It is a shame that the toll house isn't featured more. I don't know why, but it always makes me think of an Indian bungalow.

The Pendeford Rockings were pretty chaotic as the two slow hire boats had gone that way and there was much traffic heading towards them. For the first time ever that I can remember we paused to let a couple of boats pass at one of the bays cut for that reason.

A boat made use of the winding hole before Hatherton Junction, and by the time he was round and heading in the same direction as us there were three boats behind me.

By the time we had reached Gailey we ad caught up with the two hire boats and there were four boats behind us!. Then wanted to come off the fuel berth and head down the locks. When we got on the landing by the water point we connected to the hose and were full before we had to move off towards the lock.

The round house was looking ice with the roses, and the shop is till open.

I often try to catch a picture of the numerous herons that fly off as we approach and never get the timing right. As we approached Brick Kiln Lock I managed it!

The girls at Otherton Lock Looking forward to mooring up and eating out. Otherton Lock is still like a Whirl Pool with bubbles everywhere.

We were expecting the moorings to be full so took the first one we could after Filance Bridge, despite the armco being well battered. Quite a good idea s it turned out. We went to the Cross Keys for a pint of Banks' mild and then on to the Star before getting food at the Boat.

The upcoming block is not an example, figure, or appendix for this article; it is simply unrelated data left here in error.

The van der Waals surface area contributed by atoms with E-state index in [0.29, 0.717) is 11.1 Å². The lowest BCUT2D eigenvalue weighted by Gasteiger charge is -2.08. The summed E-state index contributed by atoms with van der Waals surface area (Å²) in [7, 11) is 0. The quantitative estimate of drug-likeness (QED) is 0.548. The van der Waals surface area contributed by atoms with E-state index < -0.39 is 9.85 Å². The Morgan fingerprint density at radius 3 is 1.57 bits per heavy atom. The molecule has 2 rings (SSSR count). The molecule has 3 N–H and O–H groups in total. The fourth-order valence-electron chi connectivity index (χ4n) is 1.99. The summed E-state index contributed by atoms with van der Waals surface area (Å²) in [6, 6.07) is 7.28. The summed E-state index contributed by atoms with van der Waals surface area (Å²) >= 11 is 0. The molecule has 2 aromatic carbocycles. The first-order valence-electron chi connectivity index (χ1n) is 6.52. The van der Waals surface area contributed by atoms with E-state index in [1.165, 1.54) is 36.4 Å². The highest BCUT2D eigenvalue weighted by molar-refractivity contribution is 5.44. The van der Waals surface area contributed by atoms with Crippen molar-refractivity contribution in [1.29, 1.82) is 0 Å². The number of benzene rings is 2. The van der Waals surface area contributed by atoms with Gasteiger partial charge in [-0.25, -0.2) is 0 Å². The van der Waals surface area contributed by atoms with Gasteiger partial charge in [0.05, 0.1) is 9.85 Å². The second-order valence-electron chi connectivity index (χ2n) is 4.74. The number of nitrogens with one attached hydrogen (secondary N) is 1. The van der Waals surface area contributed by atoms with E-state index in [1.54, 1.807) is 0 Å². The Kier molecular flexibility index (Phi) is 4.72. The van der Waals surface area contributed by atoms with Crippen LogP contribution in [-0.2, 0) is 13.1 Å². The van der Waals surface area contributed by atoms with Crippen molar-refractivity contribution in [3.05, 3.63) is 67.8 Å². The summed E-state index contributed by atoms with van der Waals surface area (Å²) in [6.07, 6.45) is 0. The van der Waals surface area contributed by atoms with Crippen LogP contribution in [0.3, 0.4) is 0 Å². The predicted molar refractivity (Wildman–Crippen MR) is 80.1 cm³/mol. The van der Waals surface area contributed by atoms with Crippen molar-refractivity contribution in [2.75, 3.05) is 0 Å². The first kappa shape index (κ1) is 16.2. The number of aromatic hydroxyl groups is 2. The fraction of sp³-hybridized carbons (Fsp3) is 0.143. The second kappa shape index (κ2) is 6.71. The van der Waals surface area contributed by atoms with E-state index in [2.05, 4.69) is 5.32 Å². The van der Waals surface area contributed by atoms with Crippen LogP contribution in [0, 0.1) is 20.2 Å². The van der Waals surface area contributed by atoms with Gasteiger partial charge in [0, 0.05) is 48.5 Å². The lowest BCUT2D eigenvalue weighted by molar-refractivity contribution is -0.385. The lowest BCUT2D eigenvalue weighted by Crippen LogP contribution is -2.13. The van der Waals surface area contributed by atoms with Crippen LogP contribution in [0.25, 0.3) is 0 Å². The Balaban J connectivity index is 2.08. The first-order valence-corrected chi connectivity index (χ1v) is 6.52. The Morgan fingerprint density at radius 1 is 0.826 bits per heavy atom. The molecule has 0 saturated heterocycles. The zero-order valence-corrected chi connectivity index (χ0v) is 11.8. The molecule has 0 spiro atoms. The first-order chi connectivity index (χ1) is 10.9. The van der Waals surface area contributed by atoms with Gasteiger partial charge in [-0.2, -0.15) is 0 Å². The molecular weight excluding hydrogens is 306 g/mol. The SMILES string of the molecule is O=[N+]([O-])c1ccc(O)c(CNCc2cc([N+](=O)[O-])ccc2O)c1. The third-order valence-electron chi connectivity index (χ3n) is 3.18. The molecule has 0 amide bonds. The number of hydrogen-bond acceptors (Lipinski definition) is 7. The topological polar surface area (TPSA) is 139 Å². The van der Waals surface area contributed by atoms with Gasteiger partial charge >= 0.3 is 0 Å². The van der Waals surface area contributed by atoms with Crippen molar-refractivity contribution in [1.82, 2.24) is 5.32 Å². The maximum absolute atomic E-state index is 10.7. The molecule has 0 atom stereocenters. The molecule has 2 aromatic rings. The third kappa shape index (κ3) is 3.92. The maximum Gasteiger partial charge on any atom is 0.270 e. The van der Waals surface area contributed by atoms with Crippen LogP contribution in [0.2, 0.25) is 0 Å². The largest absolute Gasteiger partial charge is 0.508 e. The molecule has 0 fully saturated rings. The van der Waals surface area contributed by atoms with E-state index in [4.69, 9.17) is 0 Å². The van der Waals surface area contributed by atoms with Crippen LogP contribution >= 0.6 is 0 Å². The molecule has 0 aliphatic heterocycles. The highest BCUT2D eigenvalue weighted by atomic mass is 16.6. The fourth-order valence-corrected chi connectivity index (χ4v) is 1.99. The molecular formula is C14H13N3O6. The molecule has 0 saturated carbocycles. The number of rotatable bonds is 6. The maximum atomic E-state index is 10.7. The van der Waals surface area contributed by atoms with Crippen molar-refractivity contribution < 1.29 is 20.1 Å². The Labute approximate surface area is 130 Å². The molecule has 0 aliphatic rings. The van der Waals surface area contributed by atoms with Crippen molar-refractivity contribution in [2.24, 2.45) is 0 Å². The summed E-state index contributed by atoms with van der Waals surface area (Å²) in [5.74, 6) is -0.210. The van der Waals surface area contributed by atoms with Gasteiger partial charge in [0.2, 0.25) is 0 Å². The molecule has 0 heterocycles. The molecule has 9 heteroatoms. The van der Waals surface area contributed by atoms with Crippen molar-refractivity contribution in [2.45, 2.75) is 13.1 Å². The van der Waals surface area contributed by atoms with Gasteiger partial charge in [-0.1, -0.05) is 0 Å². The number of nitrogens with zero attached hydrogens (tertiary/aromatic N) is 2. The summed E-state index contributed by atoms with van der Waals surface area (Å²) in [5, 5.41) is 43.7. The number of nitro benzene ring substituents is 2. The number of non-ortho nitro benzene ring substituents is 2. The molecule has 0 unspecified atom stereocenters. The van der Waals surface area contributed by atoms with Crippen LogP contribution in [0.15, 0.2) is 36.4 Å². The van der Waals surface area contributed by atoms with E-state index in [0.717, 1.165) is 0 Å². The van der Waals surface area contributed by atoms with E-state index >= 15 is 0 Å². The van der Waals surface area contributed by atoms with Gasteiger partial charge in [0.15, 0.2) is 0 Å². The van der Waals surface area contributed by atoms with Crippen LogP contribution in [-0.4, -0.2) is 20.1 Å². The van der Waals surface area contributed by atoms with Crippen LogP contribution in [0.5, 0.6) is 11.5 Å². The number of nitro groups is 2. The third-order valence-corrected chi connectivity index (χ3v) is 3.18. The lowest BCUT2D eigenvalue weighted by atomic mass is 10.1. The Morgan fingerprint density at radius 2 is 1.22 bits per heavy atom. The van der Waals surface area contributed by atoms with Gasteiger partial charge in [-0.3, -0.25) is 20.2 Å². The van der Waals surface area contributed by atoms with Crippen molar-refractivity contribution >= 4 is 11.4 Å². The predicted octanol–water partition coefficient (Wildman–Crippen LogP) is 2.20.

Walking back to the boat via the towpath and the horse tunnel at Penkridge Lock meant we could see how good was our stopping as soon as we did, as there was no room up to the service, and one of the two hire boats was on the lock landing!

It is market day here tomorrow, so I am told that we are having a look around before we leave. I am on the look out for a couple of things too, so no argument from me.

Thursday 6 July 2023

More Moored.

It was a nice morning when we set off and were soon in to the embankment and cutting routine. 

We were soon at a cutting that led to our first sight.

The Knighton Cadbury's wharf was soon being passed. Milk was collected along the canal and brought to here where it was mixed with cocoa and sugar to make crude chocolate and then this was shipped back to Bournville by boat to become the proper thing. The factory then started making evaporated milk. It then started making powdered drinks etc for Premier foods, including items from Angle Delight, Birds Smash and Marvel brands. This January it was thought to be closing down all together.